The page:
Sadly around one in two people will develop cancer at some point in their lives, according to the most accurate forecast to date from Cancer Research UK. Though fortunately, sometimes you may be able to reduce your risk and catching signs early can often help with treatment. Indeed, certain studies have suggested eating cruciferous vegetables can help slash your risk of certain cancers.
The link between cruciferous vegetables, such as broccoli, and cancer prevention has been looked into by researchers.
Cruciferous vegetables are part of the Brassica genus of plants, which include vegetables like cabbage, turnips and kale.
The American Institute for Cancer Research says: “Lab studies showed several ways that sulforaphane, formed from glucosinolates in broccoli, could thwart the development and progression of prostate cancer.”
Another study, published in the National Library of Medicine, says that sulforaphane reduced the size and number of breast cancer cells by up to 75 percent.
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One analysis of 35 studies showed that eating more cruciferous vegetables like broccoli was linked with a lower risk of colon cancer.
The National Cancer Institute notes that higher consumption of vegetables in general may protect against some diseases, including some types of cancer.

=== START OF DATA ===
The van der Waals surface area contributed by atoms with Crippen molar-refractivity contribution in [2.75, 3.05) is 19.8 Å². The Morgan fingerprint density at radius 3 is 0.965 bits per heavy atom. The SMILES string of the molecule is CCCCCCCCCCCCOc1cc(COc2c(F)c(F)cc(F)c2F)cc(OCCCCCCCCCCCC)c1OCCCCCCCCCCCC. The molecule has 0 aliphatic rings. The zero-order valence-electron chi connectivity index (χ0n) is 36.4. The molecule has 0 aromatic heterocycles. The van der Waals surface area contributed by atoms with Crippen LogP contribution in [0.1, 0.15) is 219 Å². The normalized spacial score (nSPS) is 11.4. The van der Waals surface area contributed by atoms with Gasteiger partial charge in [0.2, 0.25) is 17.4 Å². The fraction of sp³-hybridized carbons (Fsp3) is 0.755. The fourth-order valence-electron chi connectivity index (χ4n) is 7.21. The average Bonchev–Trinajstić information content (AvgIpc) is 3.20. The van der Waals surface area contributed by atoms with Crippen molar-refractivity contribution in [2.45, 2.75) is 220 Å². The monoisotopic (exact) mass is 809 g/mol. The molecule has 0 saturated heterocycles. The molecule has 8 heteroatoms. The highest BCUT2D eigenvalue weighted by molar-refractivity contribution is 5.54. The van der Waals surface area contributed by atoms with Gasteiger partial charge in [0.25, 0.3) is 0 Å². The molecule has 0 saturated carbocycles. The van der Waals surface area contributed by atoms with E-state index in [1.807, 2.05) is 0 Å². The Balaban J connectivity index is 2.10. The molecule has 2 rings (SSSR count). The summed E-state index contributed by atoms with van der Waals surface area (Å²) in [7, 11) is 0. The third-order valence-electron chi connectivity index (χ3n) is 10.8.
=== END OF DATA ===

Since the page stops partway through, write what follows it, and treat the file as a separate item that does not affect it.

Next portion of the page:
It explains: “However, when researchers try to distinguish cruciferous vegetables from other foods in the diet, it can be challenging to get clear results because study participants may have trouble remembering precisely what they ate.”
Cruciferous vegetables are rich in nutrients, including vitamins C, folate, minerals, and they also are a good fibre source, it adds.
Macmillan says there is no single food that causes or prevents cancer and eating a balanced diet is good for your overall health.
“Eating plenty of high-fibre foods helps reduce the risk of bowel cancer. Red and processed meat are linked to a higher risk of bowel and prostate cancer.
“Try to limit how much you eat. Red meats include beef, pork, lamb and veal. Processed meats include sausages, bacon, salami, tinned meats, and packet meats like sandwich ham,” it suggests.
There are a number of other factors which can reduce your risk.
Cancer Research UK says: “Not smoking is the biggest thing you can do to reduce your risk of cancer.
“Chemicals in cigarette smoke get into our bloodstream and can cause damage around the body. If you smoke, the best thing you can do for your health is quit.”
Moreover, being a healthy weight has lots of benefits, including reducing the risk of cancer.
It notes: “Being overweight doesn’t mean that you’ll definitely develop cancer. But if you are overweight you are more likely to get cancer than if you are a healthy weight.”
The charity says that people keeping a healthy weight could prevent around 22,800 cases of cancer every year in the UK.
Indeed, Macmillan says that around one in three cases of the most common cancers could be prevented by eating a healthy diet, keeping to a healthy weight and being more active.
“There are some things you can do to lower your risk of developing cancer. But you cannot reduce your risk completely through your lifestyle,” it states.
Drinking alcohol increases your risk of mouth and throat cancers, Macmillan notes.